Despite these dampened expectations, on May 13, Bibilov (then still acting de-facto president) signed a decree to hold a referendum on joining Russia on July 17, 2022. The Supreme Court of South Ossetia upheld the draft of the presidential decree.
Later, President-elect Gagloyev made contradictory statements, first supporting the idea and then questioning holding it so soon: “as the son of my Fatherland and the president of the Republic of South Ossetia elected by the people, I fully support the idea of reunification of the divided Ossetian people within a united Russia, another question is whether the historic moment has come when it is necessary to issue a decree on calling a referendum and speed up the process?”
The outcome of the referendum remains uncertain. But if annexation happens, it will create huge problems for Georgia. Right now, the country has an Administrative Boundary Line (ABL) with South Ossetia, but barbed wire fences keep unofficially shifting ever further towards territories controlled by the Georgian side - and there is no effective strategy to combat the creeping occupation. From Moscow, the issue is currently framed as “two independent countries with a history of multiple conflicts demarking borders.” But if South Ossetia becomes part of Russia, the border creep would be something far more insidious - with Russia officially moving its border ever further into Georgian-controlled regions. What should Georgia do in such a case? Once Georgia tried to deter this borderization by building a police checkpoint near the Chorchana-Tsnelisi villages. Bibilov reacted by closing the important Akhalgori crossing point in 2019, creating a humanitarian crisis in the de-facto Government controlled municipality. Luckily Gagloyev had promised to open Akhalgori after winning the election, and everyone hopes that locals will soon be able to get necessary medications, which proved a major problem during the COVID-19 pandemic.
Another concern for the people living near the ABL has been the abduction of citizens by occupying forces. Locals who have strayed across the so-called border have been detained, with Russia currently considering such activity illegal (even though de jure people are simply moving within Georgia). Most have eventually been allowed to return home for a certain amount of ‘bail’ money. However, there are more severe cases - for instance, Georgian Archil Tatunashvili was tortured to death in a Tskhinvali detention facility on February 22, 2020. When his body was returned almost one month later, his family claimed that his internal organs were missing. There are other scenarios when Georgians have been incarcerated for multiple years. One case was that of Zaza Gakheladze, reportedly gathering mushrooms in 2020 when occupation forces shot and detained him. Later Tskhinvali’s Court convicted him for 12 years and 6 months. He was released from prison after one year with the involvement of Georgia’s international partners.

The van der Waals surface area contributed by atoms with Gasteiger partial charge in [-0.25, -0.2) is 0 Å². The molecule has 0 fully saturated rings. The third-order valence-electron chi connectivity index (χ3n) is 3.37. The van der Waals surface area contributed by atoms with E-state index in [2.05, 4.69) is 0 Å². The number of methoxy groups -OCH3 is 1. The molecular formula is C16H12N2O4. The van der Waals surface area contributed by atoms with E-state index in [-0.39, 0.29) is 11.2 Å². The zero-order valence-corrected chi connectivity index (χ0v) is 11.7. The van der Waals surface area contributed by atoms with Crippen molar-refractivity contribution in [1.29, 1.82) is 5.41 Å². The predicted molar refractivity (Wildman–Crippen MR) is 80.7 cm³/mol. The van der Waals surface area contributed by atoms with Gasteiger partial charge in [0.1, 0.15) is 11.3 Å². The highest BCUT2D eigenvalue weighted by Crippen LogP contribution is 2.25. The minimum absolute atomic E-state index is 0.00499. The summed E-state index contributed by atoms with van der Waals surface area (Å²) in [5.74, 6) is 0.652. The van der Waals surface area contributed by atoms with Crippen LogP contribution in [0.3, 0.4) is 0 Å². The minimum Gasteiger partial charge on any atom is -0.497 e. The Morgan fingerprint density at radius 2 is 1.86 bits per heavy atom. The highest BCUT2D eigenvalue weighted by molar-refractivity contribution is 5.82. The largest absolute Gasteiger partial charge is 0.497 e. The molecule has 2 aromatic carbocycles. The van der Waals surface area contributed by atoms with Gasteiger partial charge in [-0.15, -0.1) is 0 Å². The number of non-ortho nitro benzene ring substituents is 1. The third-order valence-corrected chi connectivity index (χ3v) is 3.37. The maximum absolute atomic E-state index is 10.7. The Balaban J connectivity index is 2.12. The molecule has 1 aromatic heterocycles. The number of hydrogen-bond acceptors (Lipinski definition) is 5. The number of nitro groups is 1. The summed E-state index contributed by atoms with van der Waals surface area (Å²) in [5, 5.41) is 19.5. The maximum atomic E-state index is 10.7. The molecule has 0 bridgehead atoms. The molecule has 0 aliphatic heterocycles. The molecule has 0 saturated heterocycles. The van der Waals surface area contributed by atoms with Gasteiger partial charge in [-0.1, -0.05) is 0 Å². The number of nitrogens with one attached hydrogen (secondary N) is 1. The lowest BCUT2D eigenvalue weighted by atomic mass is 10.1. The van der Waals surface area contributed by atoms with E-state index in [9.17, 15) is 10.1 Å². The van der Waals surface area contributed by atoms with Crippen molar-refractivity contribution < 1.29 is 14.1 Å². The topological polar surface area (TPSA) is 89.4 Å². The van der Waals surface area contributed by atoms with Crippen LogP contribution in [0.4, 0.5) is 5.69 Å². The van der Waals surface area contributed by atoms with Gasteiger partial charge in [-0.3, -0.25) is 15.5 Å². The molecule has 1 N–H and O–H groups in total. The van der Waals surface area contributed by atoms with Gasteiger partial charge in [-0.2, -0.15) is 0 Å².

Even though the situation near the occupation line is very grave now, it can only be expected to worsen after annexation. Then anyone straying across the line would be perceived as entering “Russian territory” without permission.
Recent statements from the new president, Gagloyev, give little room for optimism, saying that relations with Georgia will depend on the actions of the Georgian side. Nothing specific, nothing new, same old story. Even though, at this moment, it looks like nobody except Anatoly Bibilov explicitly wants to hold the referendum, it will be held nonetheless. The outcome will depend on Russia’s readiness to get involved in another headache while simultaneously in a War in Ukraine. If it happens anyway and South Ossetians vote in favour of joining Russia, they’ll prove just one thing: that their claim of self-determination was a farce promoted by Russia to create instability in the South Caucasus. But Russia’s neighbours are used to Moscow seeing itself above international law or historical realities. They just don’t care.
 North Ossetia is already a republic within the Russian Federation